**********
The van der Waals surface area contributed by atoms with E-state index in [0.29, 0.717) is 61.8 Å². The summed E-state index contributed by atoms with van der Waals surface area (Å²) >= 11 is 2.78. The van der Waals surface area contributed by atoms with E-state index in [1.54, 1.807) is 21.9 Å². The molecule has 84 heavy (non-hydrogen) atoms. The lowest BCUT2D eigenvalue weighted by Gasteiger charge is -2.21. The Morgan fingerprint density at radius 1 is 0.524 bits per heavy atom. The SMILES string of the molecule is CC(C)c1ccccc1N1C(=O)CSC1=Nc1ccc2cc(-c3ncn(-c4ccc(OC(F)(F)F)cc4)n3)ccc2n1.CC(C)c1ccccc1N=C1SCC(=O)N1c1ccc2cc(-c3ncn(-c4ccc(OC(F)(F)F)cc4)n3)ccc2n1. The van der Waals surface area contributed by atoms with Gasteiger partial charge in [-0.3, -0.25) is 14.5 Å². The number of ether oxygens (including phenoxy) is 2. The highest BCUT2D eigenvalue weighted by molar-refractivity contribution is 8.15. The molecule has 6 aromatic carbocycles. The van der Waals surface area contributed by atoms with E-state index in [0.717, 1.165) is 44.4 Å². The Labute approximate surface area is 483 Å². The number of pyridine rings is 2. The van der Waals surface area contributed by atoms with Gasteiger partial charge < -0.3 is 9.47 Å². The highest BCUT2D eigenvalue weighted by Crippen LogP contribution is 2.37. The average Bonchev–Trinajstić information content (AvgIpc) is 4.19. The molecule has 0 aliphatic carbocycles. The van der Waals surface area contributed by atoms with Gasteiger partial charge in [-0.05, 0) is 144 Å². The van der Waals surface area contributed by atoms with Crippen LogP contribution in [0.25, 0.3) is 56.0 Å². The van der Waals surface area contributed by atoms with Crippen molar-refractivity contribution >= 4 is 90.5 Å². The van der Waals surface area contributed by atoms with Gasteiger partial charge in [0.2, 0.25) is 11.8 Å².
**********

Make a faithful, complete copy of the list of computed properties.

The van der Waals surface area contributed by atoms with E-state index in [0.29, 0.717) is 61.8 Å². The summed E-state index contributed by atoms with van der Waals surface area (Å²) >= 11 is 2.78. The van der Waals surface area contributed by atoms with E-state index in [1.54, 1.807) is 21.9 Å². The molecule has 84 heavy (non-hydrogen) atoms. The lowest BCUT2D eigenvalue weighted by Gasteiger charge is -2.21. The Morgan fingerprint density at radius 1 is 0.524 bits per heavy atom. The SMILES string of the molecule is CC(C)c1ccccc1N1C(=O)CSC1=Nc1ccc2cc(-c3ncn(-c4ccc(OC(F)(F)F)cc4)n3)ccc2n1.CC(C)c1ccccc1N=C1SCC(=O)N1c1ccc2cc(-c3ncn(-c4ccc(OC(F)(F)F)cc4)n3)ccc2n1. The van der Waals surface area contributed by atoms with Gasteiger partial charge in [-0.3, -0.25) is 14.5 Å². The number of ether oxygens (including phenoxy) is 2. The highest BCUT2D eigenvalue weighted by molar-refractivity contribution is 8.15. The molecule has 6 aromatic carbocycles. The van der Waals surface area contributed by atoms with E-state index in [0.717, 1.165) is 44.4 Å². The Labute approximate surface area is 483 Å². The number of pyridine rings is 2. The van der Waals surface area contributed by atoms with Gasteiger partial charge < -0.3 is 9.47 Å². The highest BCUT2D eigenvalue weighted by Crippen LogP contribution is 2.37. The average Bonchev–Trinajstić information content (AvgIpc) is 4.19. The molecule has 0 aliphatic carbocycles. The van der Waals surface area contributed by atoms with Gasteiger partial charge in [-0.05, 0) is 144 Å². The van der Waals surface area contributed by atoms with Crippen LogP contribution in [0.25, 0.3) is 56.0 Å². The van der Waals surface area contributed by atoms with Crippen molar-refractivity contribution >= 4 is 90.5 Å². The van der Waals surface area contributed by atoms with Gasteiger partial charge in [0.2, 0.25) is 11.8 Å².